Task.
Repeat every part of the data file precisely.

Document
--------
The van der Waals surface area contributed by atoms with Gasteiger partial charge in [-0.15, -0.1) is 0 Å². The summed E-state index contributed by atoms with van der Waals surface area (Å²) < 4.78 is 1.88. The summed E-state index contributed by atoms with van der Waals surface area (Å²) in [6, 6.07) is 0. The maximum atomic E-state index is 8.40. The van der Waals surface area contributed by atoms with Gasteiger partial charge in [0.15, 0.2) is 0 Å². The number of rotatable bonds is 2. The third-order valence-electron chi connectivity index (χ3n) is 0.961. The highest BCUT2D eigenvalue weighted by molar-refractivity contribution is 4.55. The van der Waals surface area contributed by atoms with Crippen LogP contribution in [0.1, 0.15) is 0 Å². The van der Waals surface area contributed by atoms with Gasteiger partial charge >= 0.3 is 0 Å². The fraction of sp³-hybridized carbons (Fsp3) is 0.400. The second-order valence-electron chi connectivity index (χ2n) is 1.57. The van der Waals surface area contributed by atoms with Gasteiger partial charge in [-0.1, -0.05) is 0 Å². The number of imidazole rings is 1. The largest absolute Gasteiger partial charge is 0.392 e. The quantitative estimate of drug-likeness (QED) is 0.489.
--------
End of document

The van der Waals surface area contributed by atoms with Gasteiger partial charge in [-0.15, -0.1) is 0 Å². The summed E-state index contributed by atoms with van der Waals surface area (Å²) < 4.78 is 1.88. The summed E-state index contributed by atoms with van der Waals surface area (Å²) in [6, 6.07) is 0. The maximum atomic E-state index is 8.40. The van der Waals surface area contributed by atoms with Gasteiger partial charge in [0.15, 0.2) is 0 Å². The number of rotatable bonds is 2. The third-order valence-electron chi connectivity index (χ3n) is 0.961. The highest BCUT2D eigenvalue weighted by molar-refractivity contribution is 4.55. The van der Waals surface area contributed by atoms with Crippen LogP contribution in [0.1, 0.15) is 0 Å². The van der Waals surface area contributed by atoms with Gasteiger partial charge >= 0.3 is 0 Å². The fraction of sp³-hybridized carbons (Fsp3) is 0.400. The second-order valence-electron chi connectivity index (χ2n) is 1.57. The van der Waals surface area contributed by atoms with Gasteiger partial charge in [-0.1, -0.05) is 0 Å². The number of imidazole rings is 1. The largest absolute Gasteiger partial charge is 0.392 e. The quantitative estimate of drug-likeness (QED) is 0.489.